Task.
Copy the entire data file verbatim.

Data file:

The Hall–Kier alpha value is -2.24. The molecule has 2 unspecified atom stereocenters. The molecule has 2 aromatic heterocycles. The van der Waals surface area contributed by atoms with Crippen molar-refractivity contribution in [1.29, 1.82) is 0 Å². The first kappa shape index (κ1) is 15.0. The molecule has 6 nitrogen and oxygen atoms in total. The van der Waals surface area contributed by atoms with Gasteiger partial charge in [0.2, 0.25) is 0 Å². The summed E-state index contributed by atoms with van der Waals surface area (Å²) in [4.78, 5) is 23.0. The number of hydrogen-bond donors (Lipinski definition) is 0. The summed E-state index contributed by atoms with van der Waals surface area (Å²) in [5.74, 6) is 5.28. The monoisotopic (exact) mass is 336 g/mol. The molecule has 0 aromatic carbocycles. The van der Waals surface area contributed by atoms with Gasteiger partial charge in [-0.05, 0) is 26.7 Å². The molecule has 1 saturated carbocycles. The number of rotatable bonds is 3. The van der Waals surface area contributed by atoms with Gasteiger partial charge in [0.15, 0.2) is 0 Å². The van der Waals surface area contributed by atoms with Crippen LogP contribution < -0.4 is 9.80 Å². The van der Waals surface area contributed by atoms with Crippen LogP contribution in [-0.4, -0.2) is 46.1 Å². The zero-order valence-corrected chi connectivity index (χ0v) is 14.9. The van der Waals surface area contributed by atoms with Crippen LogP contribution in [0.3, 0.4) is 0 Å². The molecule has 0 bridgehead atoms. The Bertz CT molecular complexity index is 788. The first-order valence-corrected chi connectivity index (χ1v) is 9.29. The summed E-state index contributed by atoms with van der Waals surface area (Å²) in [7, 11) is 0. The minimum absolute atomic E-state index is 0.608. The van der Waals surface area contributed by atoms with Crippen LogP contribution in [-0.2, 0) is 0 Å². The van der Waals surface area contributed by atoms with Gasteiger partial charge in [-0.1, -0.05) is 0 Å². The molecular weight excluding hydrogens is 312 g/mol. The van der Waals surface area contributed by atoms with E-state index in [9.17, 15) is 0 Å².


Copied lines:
The Hall–Kier alpha value is -2.24. The molecule has 2 unspecified atom stereocenters. The molecule has 2 aromatic heterocycles. The van der Waals surface area contributed by atoms with Crippen molar-refractivity contribution in [1.29, 1.82) is 0 Å². The first kappa shape index (κ1) is 15.0. The molecule has 6 nitrogen and oxygen atoms in total. The van der Waals surface area contributed by atoms with Gasteiger partial charge in [0.2, 0.25) is 0 Å². The summed E-state index contributed by atoms with van der Waals surface area (Å²) in [4.78, 5) is 23.0. The number of hydrogen-bond donors (Lipinski definition) is 0. The summed E-state index contributed by atoms with van der Waals surface area (Å²) in [5.74, 6) is 5.28. The monoisotopic (exact) mass is 336 g/mol. The molecule has 0 aromatic carbocycles. The van der Waals surface area contributed by atoms with Gasteiger partial charge in [-0.05, 0) is 26.7 Å². The molecule has 1 saturated carbocycles. The number of rotatable bonds is 3. The van der Waals surface area contributed by atoms with Gasteiger partial charge in [0.15, 0.2) is 0 Å². The van der Waals surface area contributed by atoms with Crippen LogP contribution < -0.4 is 9.80 Å². The van der Waals surface area contributed by atoms with Crippen LogP contribution in [-0.4, -0.2) is 46.1 Å². The zero-order valence-corrected chi connectivity index (χ0v) is 14.9. The van der Waals surface area contributed by atoms with Crippen LogP contribution in [0.3, 0.4) is 0 Å². The molecule has 0 bridgehead atoms. The Bertz CT molecular complexity index is 788. The first-order valence-corrected chi connectivity index (χ1v) is 9.29. The summed E-state index contributed by atoms with van der Waals surface area (Å²) in [7, 11) is 0. The minimum absolute atomic E-state index is 0.608. The van der Waals surface area contributed by atoms with Crippen LogP contribution in [-0.2, 0) is 0 Å². The van der Waals surface area contributed by atoms with Gasteiger partial charge in [-0.1, -0.05) is 0 Å². The molecular weight excluding hydrogens is 312 g/mol. The van der Waals surface area contributed by atoms with E-state index in [9.17, 15) is 0 Å².